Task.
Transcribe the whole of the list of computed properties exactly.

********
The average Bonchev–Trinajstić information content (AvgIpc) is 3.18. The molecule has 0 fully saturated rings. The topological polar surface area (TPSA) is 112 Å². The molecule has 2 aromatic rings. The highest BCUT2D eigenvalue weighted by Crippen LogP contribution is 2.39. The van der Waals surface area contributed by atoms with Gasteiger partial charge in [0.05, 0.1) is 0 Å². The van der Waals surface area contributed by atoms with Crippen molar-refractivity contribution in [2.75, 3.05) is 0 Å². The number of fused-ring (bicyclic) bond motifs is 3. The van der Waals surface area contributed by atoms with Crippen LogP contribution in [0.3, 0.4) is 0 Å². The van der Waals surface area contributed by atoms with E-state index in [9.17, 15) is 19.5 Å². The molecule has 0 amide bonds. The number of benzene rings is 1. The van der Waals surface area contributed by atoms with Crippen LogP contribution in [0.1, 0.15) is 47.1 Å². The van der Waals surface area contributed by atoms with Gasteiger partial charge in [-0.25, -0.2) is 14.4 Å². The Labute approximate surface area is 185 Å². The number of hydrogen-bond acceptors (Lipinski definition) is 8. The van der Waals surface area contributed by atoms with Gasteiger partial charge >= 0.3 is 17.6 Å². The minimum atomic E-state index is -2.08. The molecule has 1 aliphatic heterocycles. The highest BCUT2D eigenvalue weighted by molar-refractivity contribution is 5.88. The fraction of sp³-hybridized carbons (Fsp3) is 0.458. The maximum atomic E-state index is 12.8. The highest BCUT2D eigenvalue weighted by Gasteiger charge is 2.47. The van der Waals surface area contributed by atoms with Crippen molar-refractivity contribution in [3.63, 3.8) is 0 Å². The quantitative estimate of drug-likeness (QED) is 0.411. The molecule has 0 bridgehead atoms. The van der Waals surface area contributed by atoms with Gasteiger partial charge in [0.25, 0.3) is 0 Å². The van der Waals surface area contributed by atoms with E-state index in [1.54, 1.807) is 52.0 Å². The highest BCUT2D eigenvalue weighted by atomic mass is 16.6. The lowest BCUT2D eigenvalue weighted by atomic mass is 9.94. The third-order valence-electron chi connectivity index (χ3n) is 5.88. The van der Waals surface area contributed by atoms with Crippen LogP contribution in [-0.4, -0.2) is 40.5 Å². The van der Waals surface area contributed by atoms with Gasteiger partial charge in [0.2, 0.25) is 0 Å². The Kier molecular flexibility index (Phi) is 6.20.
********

The average Bonchev–Trinajstić information content (AvgIpc) is 3.18. The molecule has 0 fully saturated rings. The topological polar surface area (TPSA) is 112 Å². The molecule has 2 aromatic rings. The highest BCUT2D eigenvalue weighted by Crippen LogP contribution is 2.39. The van der Waals surface area contributed by atoms with Gasteiger partial charge in [0.05, 0.1) is 0 Å². The van der Waals surface area contributed by atoms with Crippen molar-refractivity contribution in [2.75, 3.05) is 0 Å². The number of fused-ring (bicyclic) bond motifs is 3. The van der Waals surface area contributed by atoms with Crippen LogP contribution in [0.3, 0.4) is 0 Å². The van der Waals surface area contributed by atoms with E-state index in [9.17, 15) is 19.5 Å². The molecule has 0 amide bonds. The number of benzene rings is 1. The van der Waals surface area contributed by atoms with Crippen LogP contribution in [0.1, 0.15) is 47.1 Å². The van der Waals surface area contributed by atoms with Gasteiger partial charge in [-0.25, -0.2) is 14.4 Å². The Labute approximate surface area is 185 Å². The number of hydrogen-bond acceptors (Lipinski definition) is 8. The van der Waals surface area contributed by atoms with Gasteiger partial charge >= 0.3 is 17.6 Å². The minimum atomic E-state index is -2.08. The molecule has 1 aliphatic heterocycles. The highest BCUT2D eigenvalue weighted by molar-refractivity contribution is 5.88. The fraction of sp³-hybridized carbons (Fsp3) is 0.458. The maximum atomic E-state index is 12.8. The highest BCUT2D eigenvalue weighted by Gasteiger charge is 2.47. The van der Waals surface area contributed by atoms with Crippen molar-refractivity contribution in [3.63, 3.8) is 0 Å². The quantitative estimate of drug-likeness (QED) is 0.411. The molecule has 0 bridgehead atoms. The van der Waals surface area contributed by atoms with Gasteiger partial charge in [0.25, 0.3) is 0 Å². The van der Waals surface area contributed by atoms with E-state index in [1.54, 1.807) is 52.0 Å². The highest BCUT2D eigenvalue weighted by atomic mass is 16.6. The lowest BCUT2D eigenvalue weighted by atomic mass is 9.94. The third-order valence-electron chi connectivity index (χ3n) is 5.88. The van der Waals surface area contributed by atoms with Crippen LogP contribution in [-0.4, -0.2) is 40.5 Å². The van der Waals surface area contributed by atoms with Gasteiger partial charge in [0.2, 0.25) is 0 Å². The Kier molecular flexibility index (Phi) is 6.20.